Sketching the S.W.O.T. Quadrants
Create a four-part grid on a single piece of paper to provide an overview that helps visualize the relationships.
Identify and list the key elements in each quadrant. Get these down on paper as the first step.
Internal: Strengths & Weaknesses
The top two sections (STRENGTHS and WEAKNESSES) both originate internally. These are things that you can control. Strengths are helpful; Weaknesses are harmful.
Strength in a SWOT Analysis
Your strengths involve what your healthcare organization excels at and what sets you apart from your competition. Is it your strong brand? unique technology? Incomparable results? You should be able to identify and analyze your Unique Selling Proposition and make this a part of your strengths section.
List of your capabilities and resources that can be the basis of a distinct competitive advantage. Your strengths are an integral part of your organization, so consider what makes it “tick.” Ask: What are the most important strengths? How can we best use them and capitalize on each strength?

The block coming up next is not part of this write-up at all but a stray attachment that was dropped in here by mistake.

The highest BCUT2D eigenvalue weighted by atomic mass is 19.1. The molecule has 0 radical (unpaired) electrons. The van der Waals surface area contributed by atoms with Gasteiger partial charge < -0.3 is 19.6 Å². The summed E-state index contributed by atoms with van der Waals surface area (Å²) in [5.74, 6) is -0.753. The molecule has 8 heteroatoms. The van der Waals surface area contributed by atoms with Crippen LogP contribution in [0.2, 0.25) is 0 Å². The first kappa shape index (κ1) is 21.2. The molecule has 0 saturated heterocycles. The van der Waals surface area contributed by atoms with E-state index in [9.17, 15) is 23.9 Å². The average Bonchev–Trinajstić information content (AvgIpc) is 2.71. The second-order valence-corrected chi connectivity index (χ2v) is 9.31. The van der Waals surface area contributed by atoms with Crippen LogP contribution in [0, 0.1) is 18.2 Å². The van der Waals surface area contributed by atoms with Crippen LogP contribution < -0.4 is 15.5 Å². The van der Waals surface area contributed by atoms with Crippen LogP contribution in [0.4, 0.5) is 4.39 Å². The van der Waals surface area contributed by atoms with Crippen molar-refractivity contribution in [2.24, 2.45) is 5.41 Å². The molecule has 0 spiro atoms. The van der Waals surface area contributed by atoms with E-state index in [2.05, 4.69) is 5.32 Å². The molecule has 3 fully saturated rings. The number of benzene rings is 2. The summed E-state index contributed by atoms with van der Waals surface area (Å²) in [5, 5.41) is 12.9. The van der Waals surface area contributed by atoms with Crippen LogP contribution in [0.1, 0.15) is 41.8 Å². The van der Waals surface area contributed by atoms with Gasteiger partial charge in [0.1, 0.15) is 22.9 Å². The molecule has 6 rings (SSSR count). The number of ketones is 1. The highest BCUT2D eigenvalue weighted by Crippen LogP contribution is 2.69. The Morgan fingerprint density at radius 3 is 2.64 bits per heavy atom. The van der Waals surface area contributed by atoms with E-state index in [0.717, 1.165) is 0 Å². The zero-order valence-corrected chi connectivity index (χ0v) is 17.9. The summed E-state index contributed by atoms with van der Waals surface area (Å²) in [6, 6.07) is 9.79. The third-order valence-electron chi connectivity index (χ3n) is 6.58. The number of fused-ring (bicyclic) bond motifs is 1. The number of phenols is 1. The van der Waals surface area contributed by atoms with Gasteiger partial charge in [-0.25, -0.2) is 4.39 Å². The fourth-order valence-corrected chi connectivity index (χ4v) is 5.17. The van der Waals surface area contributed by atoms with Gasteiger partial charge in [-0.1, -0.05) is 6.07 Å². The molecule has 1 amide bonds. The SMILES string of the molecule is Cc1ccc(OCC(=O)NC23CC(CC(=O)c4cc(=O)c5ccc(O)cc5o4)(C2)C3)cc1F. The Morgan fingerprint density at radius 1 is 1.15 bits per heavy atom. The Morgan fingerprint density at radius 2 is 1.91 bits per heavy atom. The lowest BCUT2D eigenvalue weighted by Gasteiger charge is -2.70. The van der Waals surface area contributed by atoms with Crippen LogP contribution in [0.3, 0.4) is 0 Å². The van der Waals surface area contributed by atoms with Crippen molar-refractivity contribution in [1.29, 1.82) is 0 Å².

Strengths could include:
- a new and/or innovative service
- capabilities or cost advantages
- cultural connections
- extraordinary reputation
- other aspects that add value
- special expertise and/or experience
- superior location or geographic advantage
- Unique values that drive your organization
Weakness in SWOT Analysis
Weaknesses can be preventing your healthcare organization from performing at its optimum level. What areas need improvement (or should be avoided)? Higher than normal turnover? Inadequate supply chain.
Ask: What would remove or overcome this weakness? Weaknesses can sometimes be the absence of certain strengths, and in some cases, a weakness may be the reverse side of one of your strengths. Weaknesses might include:
- absence of marketing plan